AFTER weeks of violence, an uneasy calm has been restored on this troubled 28,000-acre Mohawk Indian reservation. Yet even as the violence and news media attention subside, the reservation's underlying economic and political problems persist. Constable Gary Bruder of the Ontario Police Patrol was checking vehicles for weapons at the Cornwall Island reservation entrance the week two Mohawks were killed. He wonders what will happen once the police leave. ``What's to stop them from buying a weapon tomorrow?'' he asks.
Indians say the future doesn't hold much promise until long-term solutions are found. Unemployment is high at about 60 percent during most of the year except for summer, says Dennis Chaussi, economic development officer for the Canadian sponsored Mohawk Council of Akwasasne. During these months it drops down to 30 percent when jobs are more plentiful for the reservation's construction workers, he says.
Indians blame the Canadian and US governments for taking away their land and resources. They say their traditional fishing and agriculture industries are no longer viable because of industrial pollution. Chemical emissions from nearby pulp mills and aluminum plants have polluted the St. Lawrence River, affecting water and soil, they say. Without work, many turn to welfare.
In such an environment, the lure of easy money from casino work is hard to resist. Kellie Ransom, a waitress at the French Riviera Casino, was laid off when casinos were closed last month because of the violence. She says some 700 jobs will be lost if casinos close down. ``[The casino] brings jobs here, keeps people off welfare, helps people out,'' she says.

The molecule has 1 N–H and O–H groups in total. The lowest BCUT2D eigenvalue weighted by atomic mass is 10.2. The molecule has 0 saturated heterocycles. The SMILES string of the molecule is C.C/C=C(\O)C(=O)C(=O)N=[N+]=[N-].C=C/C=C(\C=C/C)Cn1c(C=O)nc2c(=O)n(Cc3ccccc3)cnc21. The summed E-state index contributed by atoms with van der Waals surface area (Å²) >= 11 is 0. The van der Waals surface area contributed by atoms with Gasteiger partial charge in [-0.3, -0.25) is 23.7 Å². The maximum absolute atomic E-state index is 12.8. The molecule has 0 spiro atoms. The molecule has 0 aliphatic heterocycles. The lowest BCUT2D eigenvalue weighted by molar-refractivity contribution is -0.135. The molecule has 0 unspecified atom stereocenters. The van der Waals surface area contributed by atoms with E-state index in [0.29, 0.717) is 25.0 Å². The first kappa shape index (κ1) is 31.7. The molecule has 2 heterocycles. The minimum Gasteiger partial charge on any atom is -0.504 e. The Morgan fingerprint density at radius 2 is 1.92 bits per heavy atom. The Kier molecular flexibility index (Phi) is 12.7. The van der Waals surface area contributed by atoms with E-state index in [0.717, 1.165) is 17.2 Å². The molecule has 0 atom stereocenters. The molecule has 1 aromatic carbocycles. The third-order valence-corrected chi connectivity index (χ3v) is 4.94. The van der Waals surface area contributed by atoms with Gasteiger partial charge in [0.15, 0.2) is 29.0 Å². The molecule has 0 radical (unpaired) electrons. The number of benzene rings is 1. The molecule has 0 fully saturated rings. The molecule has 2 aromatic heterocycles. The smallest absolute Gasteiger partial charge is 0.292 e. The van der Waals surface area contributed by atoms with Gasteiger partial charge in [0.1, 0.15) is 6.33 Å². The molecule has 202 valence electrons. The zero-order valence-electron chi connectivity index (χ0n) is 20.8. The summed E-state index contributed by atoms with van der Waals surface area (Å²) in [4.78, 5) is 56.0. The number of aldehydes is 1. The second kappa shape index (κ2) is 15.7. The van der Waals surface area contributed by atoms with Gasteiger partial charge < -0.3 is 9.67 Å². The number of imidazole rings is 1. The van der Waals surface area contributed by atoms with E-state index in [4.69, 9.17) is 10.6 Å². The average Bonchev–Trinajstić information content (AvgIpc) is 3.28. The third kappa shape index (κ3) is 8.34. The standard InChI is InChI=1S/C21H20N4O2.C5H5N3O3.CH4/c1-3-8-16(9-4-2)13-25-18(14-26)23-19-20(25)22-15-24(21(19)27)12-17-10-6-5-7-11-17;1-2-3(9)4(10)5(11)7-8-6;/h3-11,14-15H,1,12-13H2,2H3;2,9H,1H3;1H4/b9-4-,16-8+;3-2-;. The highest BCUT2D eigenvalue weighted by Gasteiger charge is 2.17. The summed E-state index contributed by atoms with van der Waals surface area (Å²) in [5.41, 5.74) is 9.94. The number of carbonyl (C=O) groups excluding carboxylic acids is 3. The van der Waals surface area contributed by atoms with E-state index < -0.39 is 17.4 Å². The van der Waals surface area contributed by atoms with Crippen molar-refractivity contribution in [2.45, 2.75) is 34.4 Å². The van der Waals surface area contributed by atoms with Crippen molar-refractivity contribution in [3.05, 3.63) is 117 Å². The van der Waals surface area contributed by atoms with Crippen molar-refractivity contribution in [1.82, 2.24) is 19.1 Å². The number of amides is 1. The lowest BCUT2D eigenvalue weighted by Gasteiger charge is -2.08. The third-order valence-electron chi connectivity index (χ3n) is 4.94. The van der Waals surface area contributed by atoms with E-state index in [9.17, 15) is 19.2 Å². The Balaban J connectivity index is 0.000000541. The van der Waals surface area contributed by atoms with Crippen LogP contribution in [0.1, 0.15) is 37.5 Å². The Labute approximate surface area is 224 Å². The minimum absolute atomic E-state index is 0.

Indians here say the reservation's economic troubles are due to the lack of political stability. Three governments - Canada, the US, and the reservation's traditional council - are imposing their own rules at once. The result is a divided, unstable community that cannot support an economic infrastructure, says Brian Maracle, a free-lance Indian journalist based in Ottawa.
Such instability has scared away potential investors, agrees Mr. Chaussi. He says investors, planning to build on the reservation and to provide 50 jobs, put off construction plans. ``I've had telephone calls ... saying that they are kind of leery because of all the disturbance going on in Akwesasne,'' he says.
Mr. Maracle says one answer to the reservation's jurisdictional problems would be to change the international boundaries to go around instead of through the reservation. The Mohawk community would then be turned into a small sovereign state similar to Liechtenstein or San Marino in Europe, he says. The reservation could become a center for international banking, with tourism and postage stamp sales as income, Maracle says. ``People would then decide they don't have to gamble because we have these other sources of revenue,'' he says.
No matter what the solution, the Mohawk community needs to draw in business to survive, says Chaussi. He favors building an industrial park on the reservation. In addition, he says, government-sponsored initiatives help residents get loans. The Mohawk Council of Akwesasne, for example, last year began to make loans to those wanting to start their own businesses. Funded by the Canadian government, the program offers loans of up to $75,000. Such programs are important because Indians find it difficult to obtain loans from outside lending institutions. Under Canadian and US federal law, banks are not allowed to retrieve Indian land or assets as collateral, Chaussi says.